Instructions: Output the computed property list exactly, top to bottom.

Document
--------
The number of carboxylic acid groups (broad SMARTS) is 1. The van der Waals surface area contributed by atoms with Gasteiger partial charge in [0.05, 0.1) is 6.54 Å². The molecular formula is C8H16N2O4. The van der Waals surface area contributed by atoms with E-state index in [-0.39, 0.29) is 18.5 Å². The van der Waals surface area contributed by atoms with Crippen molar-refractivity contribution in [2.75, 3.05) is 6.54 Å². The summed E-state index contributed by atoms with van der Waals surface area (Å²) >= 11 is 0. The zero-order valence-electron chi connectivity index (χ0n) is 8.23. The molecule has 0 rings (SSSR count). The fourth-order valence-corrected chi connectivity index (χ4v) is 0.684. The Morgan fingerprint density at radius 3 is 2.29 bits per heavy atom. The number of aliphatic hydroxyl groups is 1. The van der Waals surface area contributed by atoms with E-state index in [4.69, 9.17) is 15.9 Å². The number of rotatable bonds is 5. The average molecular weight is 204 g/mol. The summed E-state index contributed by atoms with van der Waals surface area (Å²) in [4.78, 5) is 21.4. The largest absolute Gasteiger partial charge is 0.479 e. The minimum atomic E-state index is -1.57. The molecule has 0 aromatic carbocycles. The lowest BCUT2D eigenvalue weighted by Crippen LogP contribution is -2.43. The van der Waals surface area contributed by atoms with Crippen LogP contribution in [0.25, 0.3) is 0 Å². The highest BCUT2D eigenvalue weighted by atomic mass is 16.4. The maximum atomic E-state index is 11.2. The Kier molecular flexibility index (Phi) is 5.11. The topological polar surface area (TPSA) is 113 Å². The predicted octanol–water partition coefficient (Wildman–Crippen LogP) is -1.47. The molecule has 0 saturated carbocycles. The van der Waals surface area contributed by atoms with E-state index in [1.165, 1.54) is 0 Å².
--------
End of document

The number of carboxylic acid groups (broad SMARTS) is 1. The van der Waals surface area contributed by atoms with Gasteiger partial charge in [0.05, 0.1) is 6.54 Å². The molecular formula is C8H16N2O4. The van der Waals surface area contributed by atoms with E-state index in [-0.39, 0.29) is 18.5 Å². The van der Waals surface area contributed by atoms with Crippen molar-refractivity contribution in [2.75, 3.05) is 6.54 Å². The summed E-state index contributed by atoms with van der Waals surface area (Å²) >= 11 is 0. The zero-order valence-electron chi connectivity index (χ0n) is 8.23. The molecule has 0 rings (SSSR count). The fourth-order valence-corrected chi connectivity index (χ4v) is 0.684. The Morgan fingerprint density at radius 3 is 2.29 bits per heavy atom. The number of aliphatic hydroxyl groups is 1. The van der Waals surface area contributed by atoms with E-state index in [4.69, 9.17) is 15.9 Å². The number of rotatable bonds is 5. The average molecular weight is 204 g/mol. The summed E-state index contributed by atoms with van der Waals surface area (Å²) in [4.78, 5) is 21.4. The largest absolute Gasteiger partial charge is 0.479 e. The minimum atomic E-state index is -1.57. The molecule has 0 aromatic carbocycles. The lowest BCUT2D eigenvalue weighted by Crippen LogP contribution is -2.43. The van der Waals surface area contributed by atoms with Crippen LogP contribution in [0.25, 0.3) is 0 Å². The highest BCUT2D eigenvalue weighted by atomic mass is 16.4. The maximum atomic E-state index is 11.2. The Kier molecular flexibility index (Phi) is 5.11. The topological polar surface area (TPSA) is 113 Å². The predicted octanol–water partition coefficient (Wildman–Crippen LogP) is -1.47. The molecule has 0 saturated carbocycles. The van der Waals surface area contributed by atoms with E-state index in [1.165, 1.54) is 0 Å².